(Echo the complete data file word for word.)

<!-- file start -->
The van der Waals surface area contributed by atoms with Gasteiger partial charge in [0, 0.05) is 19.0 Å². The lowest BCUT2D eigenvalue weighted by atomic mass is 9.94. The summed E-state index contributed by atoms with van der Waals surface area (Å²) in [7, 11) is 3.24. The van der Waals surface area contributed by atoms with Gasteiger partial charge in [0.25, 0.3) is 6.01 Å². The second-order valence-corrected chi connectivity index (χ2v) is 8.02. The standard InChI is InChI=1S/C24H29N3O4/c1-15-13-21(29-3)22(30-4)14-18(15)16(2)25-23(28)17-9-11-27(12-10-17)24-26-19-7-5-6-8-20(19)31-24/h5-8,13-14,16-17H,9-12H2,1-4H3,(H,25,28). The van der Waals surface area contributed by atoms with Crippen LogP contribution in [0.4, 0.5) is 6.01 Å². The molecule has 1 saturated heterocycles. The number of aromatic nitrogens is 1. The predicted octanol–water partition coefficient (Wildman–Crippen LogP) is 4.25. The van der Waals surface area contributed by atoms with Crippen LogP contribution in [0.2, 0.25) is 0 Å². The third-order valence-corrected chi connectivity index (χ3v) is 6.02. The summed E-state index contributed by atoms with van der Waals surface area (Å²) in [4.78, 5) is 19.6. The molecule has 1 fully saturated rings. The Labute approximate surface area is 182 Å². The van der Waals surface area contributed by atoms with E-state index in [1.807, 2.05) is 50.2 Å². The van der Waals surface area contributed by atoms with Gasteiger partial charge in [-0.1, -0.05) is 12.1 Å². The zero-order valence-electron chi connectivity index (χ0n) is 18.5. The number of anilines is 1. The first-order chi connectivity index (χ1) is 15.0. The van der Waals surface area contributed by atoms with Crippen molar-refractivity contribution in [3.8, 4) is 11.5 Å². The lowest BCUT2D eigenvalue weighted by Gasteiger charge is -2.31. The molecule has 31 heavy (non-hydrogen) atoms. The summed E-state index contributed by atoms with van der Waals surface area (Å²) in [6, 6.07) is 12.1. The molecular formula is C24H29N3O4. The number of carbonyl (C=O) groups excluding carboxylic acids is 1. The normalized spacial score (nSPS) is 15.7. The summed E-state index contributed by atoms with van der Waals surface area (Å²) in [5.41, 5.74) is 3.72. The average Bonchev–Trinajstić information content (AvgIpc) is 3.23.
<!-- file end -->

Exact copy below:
The van der Waals surface area contributed by atoms with Gasteiger partial charge in [0, 0.05) is 19.0 Å². The lowest BCUT2D eigenvalue weighted by atomic mass is 9.94. The summed E-state index contributed by atoms with van der Waals surface area (Å²) in [7, 11) is 3.24. The van der Waals surface area contributed by atoms with Gasteiger partial charge in [0.25, 0.3) is 6.01 Å². The second-order valence-corrected chi connectivity index (χ2v) is 8.02. The standard InChI is InChI=1S/C24H29N3O4/c1-15-13-21(29-3)22(30-4)14-18(15)16(2)25-23(28)17-9-11-27(12-10-17)24-26-19-7-5-6-8-20(19)31-24/h5-8,13-14,16-17H,9-12H2,1-4H3,(H,25,28). The van der Waals surface area contributed by atoms with Crippen LogP contribution in [0.4, 0.5) is 6.01 Å². The molecule has 1 saturated heterocycles. The number of aromatic nitrogens is 1. The predicted octanol–water partition coefficient (Wildman–Crippen LogP) is 4.25. The van der Waals surface area contributed by atoms with Crippen LogP contribution in [0.2, 0.25) is 0 Å². The third-order valence-corrected chi connectivity index (χ3v) is 6.02. The summed E-state index contributed by atoms with van der Waals surface area (Å²) in [4.78, 5) is 19.6. The molecule has 1 fully saturated rings. The Labute approximate surface area is 182 Å². The van der Waals surface area contributed by atoms with E-state index in [1.807, 2.05) is 50.2 Å². The van der Waals surface area contributed by atoms with Gasteiger partial charge in [-0.1, -0.05) is 12.1 Å². The zero-order valence-electron chi connectivity index (χ0n) is 18.5. The number of anilines is 1. The first-order chi connectivity index (χ1) is 15.0. The van der Waals surface area contributed by atoms with Crippen molar-refractivity contribution in [3.8, 4) is 11.5 Å². The lowest BCUT2D eigenvalue weighted by Gasteiger charge is -2.31. The molecule has 31 heavy (non-hydrogen) atoms. The summed E-state index contributed by atoms with van der Waals surface area (Å²) in [6, 6.07) is 12.1. The molecular formula is C24H29N3O4. The number of carbonyl (C=O) groups excluding carboxylic acids is 1. The normalized spacial score (nSPS) is 15.7. The summed E-state index contributed by atoms with van der Waals surface area (Å²) in [5.41, 5.74) is 3.72. The average Bonchev–Trinajstić information content (AvgIpc) is 3.23.